Drum tables, such as a Regency example on offer from S&S Timms at the Mayfair Antiques & Fine Art Fair, were once known as ‘rent tables’.
Landlords used them for keeping accounts and receiving payments, which could be placed in one of the drawers and spun round to the other party by the table’s rotating top: a more gentlemanly way of conducting transactions.
The revolving top of S&S Timms’ mahogany example priced at £12,800 is set over four frieze drawers with bone-inlaid lettering – an unusual feature. These alternate with four false drawers. Drum tables remain popular, according to the dealership, because the striking shape is versatile, suiting the library as well as the living room.
‘Boutique but a good mix’
Running from January 9-12 at the London Marriott Hotel in Grosvenor Square, the Mayfair event is the first major London antiques fair of the year. Forty exhibitors come to sell furniture, fine art, clocks, silver, ceramics and more.
“Even though our event is boutique in size, we always work to ensure there is an eclectic and distinguished mix with many different disciplines for sale,” says organiser Ingrid Nilson of The Antiques Dealers Fair Limited.
Another exhibitor is Mary Cooke Antiques, offering a George III tea caddy also named for its drum-like shape. Produced for a short period during the early 1770s, drum-form tea caddies pre-dated the popular oval versions. The example in question was made in London by William & Aaron Lestourgeon, 1770. The body is engraved with an upper and lower band of foliate scrolls and flower heads and to the front is a shield-shaped coat of arms. Offered for £7950, it features its original key and lock mechanism.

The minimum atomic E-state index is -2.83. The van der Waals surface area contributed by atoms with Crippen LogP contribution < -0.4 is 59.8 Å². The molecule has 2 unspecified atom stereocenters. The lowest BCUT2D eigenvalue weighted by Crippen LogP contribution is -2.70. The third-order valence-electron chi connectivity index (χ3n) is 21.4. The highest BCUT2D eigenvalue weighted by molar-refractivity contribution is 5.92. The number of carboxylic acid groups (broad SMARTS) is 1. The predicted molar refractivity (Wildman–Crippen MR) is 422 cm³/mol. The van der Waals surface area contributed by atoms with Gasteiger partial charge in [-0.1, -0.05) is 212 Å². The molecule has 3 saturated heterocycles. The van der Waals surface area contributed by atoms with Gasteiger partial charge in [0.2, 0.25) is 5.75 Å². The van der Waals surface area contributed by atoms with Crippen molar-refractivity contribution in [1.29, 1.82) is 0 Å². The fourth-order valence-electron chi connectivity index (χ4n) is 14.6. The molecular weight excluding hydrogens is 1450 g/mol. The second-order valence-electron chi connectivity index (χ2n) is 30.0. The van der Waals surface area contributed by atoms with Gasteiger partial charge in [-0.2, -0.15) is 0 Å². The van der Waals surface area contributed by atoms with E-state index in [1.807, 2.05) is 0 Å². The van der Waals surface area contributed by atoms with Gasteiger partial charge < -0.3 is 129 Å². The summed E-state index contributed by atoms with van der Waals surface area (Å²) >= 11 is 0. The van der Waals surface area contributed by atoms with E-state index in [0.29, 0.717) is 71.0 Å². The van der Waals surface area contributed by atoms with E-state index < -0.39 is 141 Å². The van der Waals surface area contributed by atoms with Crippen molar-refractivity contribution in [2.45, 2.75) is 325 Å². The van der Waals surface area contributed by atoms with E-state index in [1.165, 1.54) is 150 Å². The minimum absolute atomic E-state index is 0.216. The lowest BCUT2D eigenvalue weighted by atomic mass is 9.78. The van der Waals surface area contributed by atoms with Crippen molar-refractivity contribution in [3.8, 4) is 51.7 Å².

Elsewhere at the event paintings and sculptures are available from dealerships such as Haynes Fine Art, Hickmet Fine Art and Paul Mayhew Fine Art.
Burlington, a specialist in 19th and 20th century British and European paintings, offers Springtime by Herbert Davis Richter (1874-1955). Richter studied furniture design at Bath School of Art, turning to painting later in his career. He was elected to various groups including the Pastel Society in 1916 where he later exhibited Springtime. The artist sold it in 1925 to a Mr Holdsworth for £50 – a reduction from £52. It is now available for £5950.
Also reflecting changing prices over time is the oil on canvas HMS Queen Elizabeth leading other capital ships of the fleet ‘in line ahead’, brought to the Mayfair event by Rountree Tryon. Painted by Charles Edward Dixon (1872-1934), it depicts the name ship of the five Queen Elizabeth class battleships ordered in 1912-13.
It was part of the East Mediterranean Squadron and the Grand Fleet during the First World War and was refitted when war broke out again in 1939.
The picture is believed to have been exhibited at the Royal Academy in London in 1915. It sold at Christie’s in 1964 for 30 guineas (£31.30) and is now available for £16,500.
Newcomers to the fair include Moonstruck Experience, bringing a collection of limited-edition perfume bottles from the Flacon Collection, and Robin Haydock, offering a c.1895 tiara necklace in 14ct rose gold with 494 diamonds.
Returning exhibitor Wimpole Antiques also offers a range of jewellery, such as a diamond, amethyst, emerald and enamel ceremonial necklace for a price in the region of £10,000. It is thought to have been made by a London jeweller for the 1902 coronation of Edward VII and Alexandra, who is depicted in a portrait on the necklace.